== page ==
About the Author

Leyton Schnellert

Leyton Schnellert, PhD, (he/his/him) is an associate professor in UBC’s Department of Curriculum & Pedagogy and Eleanor Rix Professor in Rural Teacher Education. He focuses on how teachers and teaching and learners and learning can mindfully embrace Student Diversity and inclusive education. Dr. Schnellert is the Pedagogy and Participation research cluster lead in UBC’s Institute for Community Engaged Research, inclusive education research lead in the Canadian Institute for Inclusion and Citizenship, and co-chair of BC’s Rural Education Advisory. His community-based collaborative work contributes a counter argument to top-down approaches that operate from deficit models, instead drawing from communities’ funds of knowledge to build participatory, place-conscious, and culturally responsive practices. Leyton works and learns on the traditional, ancestral, and unceded territory of the Sinixt who were declared extinct by Canada’s government in 1956 and stands in solidarity with the Sinixt in their reclaimation efforts.  
 
Leyton has been a middle and secondary years classroom teacher and a learning resource teacher for grades K–12. His books, films, and research articles are widely referenced locally, nationally, and globally (https://ubc.academia.edu/LeytonSchnellert)
 
@leytonschenell

Books by this Author
Pulling Together

Pulling Together

Integrating inquiry, assessment, and instruction in today's English classroom
edition:Paperback
also available: eBook
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Student Diversity

Student Diversity

Classroom strategies to meet the learning needs of all students
edition:Paperback
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Student Diversity, 3rd Edition

Student Diversity, 3rd Edition

Teaching strategies to meet the learning needs of all students in K-10 classrooms
edition:eBook
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One Without the Other

One Without the Other

Stories of Unity Through Diversity and Inclusion
edition:eBook
also available: Paperback Audiobook
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Excerpt

PART 1

What Is Inclusion?

Debunking the Myths

You may be hard-pressed to find someone who doesn’t believe in inclusion and the values of diversity on some level. Plus, it is pretty hard to avoid. Ken Robinson (2009) said it best: “The only thing students have in common is the year of their birth!” The individuals of the world are not packaged into neat little packages of people organized by age or ability, gender, or language (although I suppose there are some who would like to try!). Can you imagine if, when we walked into a grocery store, access to checkout tills were determined by these labels? It would be an absurd idea in every place in society, except in the classrooms of our schools. This unnatural arrangement is where the practical aspects of inclusion get messy, definitions of the concept start to get fuzzy, and our practices become a mismatch to our beliefs about what inclusion means in the world outside our classroom doors. It doesn’t take long to notice how frequently we all, even if in the same school or community, understand inclusion differently.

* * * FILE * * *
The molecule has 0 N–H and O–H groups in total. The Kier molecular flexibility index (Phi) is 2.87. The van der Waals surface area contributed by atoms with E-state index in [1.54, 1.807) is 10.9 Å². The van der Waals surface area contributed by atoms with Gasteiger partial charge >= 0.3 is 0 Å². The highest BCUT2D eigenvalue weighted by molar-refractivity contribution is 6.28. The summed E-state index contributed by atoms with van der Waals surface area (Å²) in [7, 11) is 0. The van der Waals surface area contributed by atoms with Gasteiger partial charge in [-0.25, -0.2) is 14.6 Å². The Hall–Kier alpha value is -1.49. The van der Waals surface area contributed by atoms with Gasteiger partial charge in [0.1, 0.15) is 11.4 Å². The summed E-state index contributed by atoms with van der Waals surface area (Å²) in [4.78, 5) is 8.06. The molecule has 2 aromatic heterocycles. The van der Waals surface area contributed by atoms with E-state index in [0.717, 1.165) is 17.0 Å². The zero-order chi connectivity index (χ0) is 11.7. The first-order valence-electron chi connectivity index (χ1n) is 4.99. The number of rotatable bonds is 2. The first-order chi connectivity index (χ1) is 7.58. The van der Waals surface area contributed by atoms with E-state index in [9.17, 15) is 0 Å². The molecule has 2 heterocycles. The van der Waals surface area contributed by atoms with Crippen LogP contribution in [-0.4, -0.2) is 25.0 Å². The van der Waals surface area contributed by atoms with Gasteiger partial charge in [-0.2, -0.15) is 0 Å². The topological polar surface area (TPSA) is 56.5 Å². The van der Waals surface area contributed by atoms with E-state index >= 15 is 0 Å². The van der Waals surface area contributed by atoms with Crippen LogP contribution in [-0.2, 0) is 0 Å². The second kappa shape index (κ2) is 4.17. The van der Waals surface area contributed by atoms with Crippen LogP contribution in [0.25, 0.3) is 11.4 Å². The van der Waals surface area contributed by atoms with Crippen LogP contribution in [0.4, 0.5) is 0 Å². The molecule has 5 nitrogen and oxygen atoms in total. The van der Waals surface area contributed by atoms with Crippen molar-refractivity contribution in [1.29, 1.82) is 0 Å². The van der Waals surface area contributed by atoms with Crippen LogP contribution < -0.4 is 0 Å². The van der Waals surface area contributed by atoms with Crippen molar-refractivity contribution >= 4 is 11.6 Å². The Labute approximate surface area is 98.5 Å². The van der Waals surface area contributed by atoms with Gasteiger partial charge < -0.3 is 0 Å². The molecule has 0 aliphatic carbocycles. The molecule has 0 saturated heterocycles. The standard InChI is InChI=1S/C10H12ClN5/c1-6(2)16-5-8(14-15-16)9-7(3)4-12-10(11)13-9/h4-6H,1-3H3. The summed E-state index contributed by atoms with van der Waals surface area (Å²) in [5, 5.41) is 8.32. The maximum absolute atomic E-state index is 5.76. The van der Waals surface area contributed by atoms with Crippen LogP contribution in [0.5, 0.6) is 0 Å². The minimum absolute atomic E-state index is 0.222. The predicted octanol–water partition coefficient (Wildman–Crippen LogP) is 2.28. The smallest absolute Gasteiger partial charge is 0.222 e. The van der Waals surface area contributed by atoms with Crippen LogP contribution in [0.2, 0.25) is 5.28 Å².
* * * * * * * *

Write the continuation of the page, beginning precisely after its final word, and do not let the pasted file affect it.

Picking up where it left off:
Early in my career, I realized this discrepancy, and it caused tensions in my quest to understand inclusion in both philosophical and practical terms. My first question was: If we are to believe in and try to move forward in our inclusive practice as educators, don’t we all need to have a common understanding of what it means? The unfortunate reality, however, is that the term inclusion has become contaminated (Thomas and Loxley 2007). A once-powerful word that drove equal access campaigns for students of different abilities, strengths, and challenges, the term inclusion has instead come to be associated with lack of funding, time, and supports – a political playing card that has turned our most vulnerable learners into a burden, defined by ratios and deficits. Further tension emerges when trying to create a consensus of how to enact practices of inclusion across districts, schools, and classrooms, leaving both teachers and students feeling like they are being shuffled around a building without the supports, resources, and understanding behind the inclusive rationale. The reality, however, is that there is no answer. There is no one way of being inclusive. Addressing diversity can be achieved in many ways, depending on the history, experience, knowledge, and philosophies of the stakeholders involved. Somewhere along this quest, however, answers have collided, and where once stood a common philosophy bringing educators together, myths and assumptions have formed about the practicalities of inclusive education that divide staff, parents, and students alike.

Reclaiming the word and concept of inclusive education and calibrating our definitions among teachers, administrators, support staff, parents, and students was the beginning of my inclusive journey, and so, I thought, what a perfect place to begin this text. What is inclusion – both philosophically and practically? And how can we align these definitions so that our practices better match our beliefs as individuals, schools, and communities of natural diversity? Part of this reclamation is to simply debunk some of the myths driving the education silos, but also to start to reconstruct the practical realities of inclusive education.

In the following chapters, I attempt to describe these practical implications of inclusive education to help situate the rest of this text and to connect our values of inclusion to our everyday practices.

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